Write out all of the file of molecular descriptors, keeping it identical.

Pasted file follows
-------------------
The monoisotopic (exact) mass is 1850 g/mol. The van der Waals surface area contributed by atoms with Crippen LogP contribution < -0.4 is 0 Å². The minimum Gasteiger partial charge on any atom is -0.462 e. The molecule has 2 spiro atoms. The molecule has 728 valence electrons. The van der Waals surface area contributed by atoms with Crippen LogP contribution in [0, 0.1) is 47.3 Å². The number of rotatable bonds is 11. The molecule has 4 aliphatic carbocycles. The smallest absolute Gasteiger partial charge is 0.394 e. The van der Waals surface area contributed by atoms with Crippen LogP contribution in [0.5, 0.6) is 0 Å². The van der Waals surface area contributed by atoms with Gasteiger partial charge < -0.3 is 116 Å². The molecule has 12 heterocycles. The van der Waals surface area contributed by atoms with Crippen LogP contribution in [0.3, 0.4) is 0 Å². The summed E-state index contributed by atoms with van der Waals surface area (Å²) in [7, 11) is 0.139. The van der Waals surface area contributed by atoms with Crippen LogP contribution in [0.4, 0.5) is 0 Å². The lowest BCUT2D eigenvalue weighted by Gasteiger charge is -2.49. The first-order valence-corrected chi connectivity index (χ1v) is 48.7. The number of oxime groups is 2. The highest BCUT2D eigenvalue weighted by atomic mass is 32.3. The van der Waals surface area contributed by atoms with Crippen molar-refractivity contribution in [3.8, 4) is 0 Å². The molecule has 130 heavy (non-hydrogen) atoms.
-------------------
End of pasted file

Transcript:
The monoisotopic (exact) mass is 1850 g/mol. The van der Waals surface area contributed by atoms with Crippen LogP contribution < -0.4 is 0 Å². The minimum Gasteiger partial charge on any atom is -0.462 e. The molecule has 2 spiro atoms. The molecule has 728 valence electrons. The van der Waals surface area contributed by atoms with Crippen LogP contribution in [0, 0.1) is 47.3 Å². The number of rotatable bonds is 11. The molecule has 4 aliphatic carbocycles. The smallest absolute Gasteiger partial charge is 0.394 e. The van der Waals surface area contributed by atoms with Crippen LogP contribution in [0.5, 0.6) is 0 Å². The van der Waals surface area contributed by atoms with Gasteiger partial charge < -0.3 is 116 Å². The molecule has 12 heterocycles. The van der Waals surface area contributed by atoms with Crippen LogP contribution in [0.3, 0.4) is 0 Å². The summed E-state index contributed by atoms with van der Waals surface area (Å²) in [7, 11) is 0.139. The van der Waals surface area contributed by atoms with Crippen LogP contribution in [0.4, 0.5) is 0 Å². The lowest BCUT2D eigenvalue weighted by Gasteiger charge is -2.49. The first-order valence-corrected chi connectivity index (χ1v) is 48.7. The number of oxime groups is 2. The highest BCUT2D eigenvalue weighted by atomic mass is 32.3. The van der Waals surface area contributed by atoms with Crippen molar-refractivity contribution in [3.8, 4) is 0 Å². The molecule has 130 heavy (non-hydrogen) atoms.